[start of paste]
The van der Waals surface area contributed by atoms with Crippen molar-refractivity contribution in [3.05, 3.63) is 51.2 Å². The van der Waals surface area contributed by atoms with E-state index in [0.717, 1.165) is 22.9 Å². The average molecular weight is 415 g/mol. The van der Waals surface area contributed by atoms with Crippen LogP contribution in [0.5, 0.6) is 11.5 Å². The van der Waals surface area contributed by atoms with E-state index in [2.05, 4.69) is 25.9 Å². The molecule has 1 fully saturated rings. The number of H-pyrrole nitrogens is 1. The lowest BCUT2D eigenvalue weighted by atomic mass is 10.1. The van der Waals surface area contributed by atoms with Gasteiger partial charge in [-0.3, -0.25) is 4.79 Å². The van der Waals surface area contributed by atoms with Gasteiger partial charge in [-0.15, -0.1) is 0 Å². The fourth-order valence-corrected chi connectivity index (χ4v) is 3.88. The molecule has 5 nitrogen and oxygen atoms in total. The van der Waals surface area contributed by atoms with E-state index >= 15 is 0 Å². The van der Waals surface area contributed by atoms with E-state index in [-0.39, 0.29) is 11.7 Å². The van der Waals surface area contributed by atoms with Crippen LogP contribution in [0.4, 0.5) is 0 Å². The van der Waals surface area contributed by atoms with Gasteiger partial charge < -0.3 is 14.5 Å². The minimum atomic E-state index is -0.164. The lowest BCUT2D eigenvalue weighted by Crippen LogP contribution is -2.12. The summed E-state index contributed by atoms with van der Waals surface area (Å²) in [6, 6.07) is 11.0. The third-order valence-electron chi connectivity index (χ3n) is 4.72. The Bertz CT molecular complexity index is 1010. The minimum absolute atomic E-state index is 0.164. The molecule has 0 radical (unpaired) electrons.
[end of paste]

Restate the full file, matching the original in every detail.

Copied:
The van der Waals surface area contributed by atoms with Crippen molar-refractivity contribution in [3.05, 3.63) is 51.2 Å². The van der Waals surface area contributed by atoms with E-state index in [0.717, 1.165) is 22.9 Å². The average molecular weight is 415 g/mol. The van der Waals surface area contributed by atoms with Crippen LogP contribution in [0.5, 0.6) is 11.5 Å². The van der Waals surface area contributed by atoms with E-state index in [2.05, 4.69) is 25.9 Å². The molecule has 1 fully saturated rings. The number of H-pyrrole nitrogens is 1. The lowest BCUT2D eigenvalue weighted by atomic mass is 10.1. The van der Waals surface area contributed by atoms with Gasteiger partial charge in [-0.3, -0.25) is 4.79 Å². The van der Waals surface area contributed by atoms with Gasteiger partial charge in [-0.15, -0.1) is 0 Å². The fourth-order valence-corrected chi connectivity index (χ4v) is 3.88. The molecule has 5 nitrogen and oxygen atoms in total. The van der Waals surface area contributed by atoms with E-state index >= 15 is 0 Å². The van der Waals surface area contributed by atoms with E-state index in [-0.39, 0.29) is 11.7 Å². The van der Waals surface area contributed by atoms with Crippen LogP contribution in [0.4, 0.5) is 0 Å². The van der Waals surface area contributed by atoms with Gasteiger partial charge < -0.3 is 14.5 Å². The minimum atomic E-state index is -0.164. The lowest BCUT2D eigenvalue weighted by Crippen LogP contribution is -2.12. The summed E-state index contributed by atoms with van der Waals surface area (Å²) in [6, 6.07) is 11.0. The third-order valence-electron chi connectivity index (χ3n) is 4.72. The Bertz CT molecular complexity index is 1010. The minimum absolute atomic E-state index is 0.164. The molecule has 0 radical (unpaired) electrons.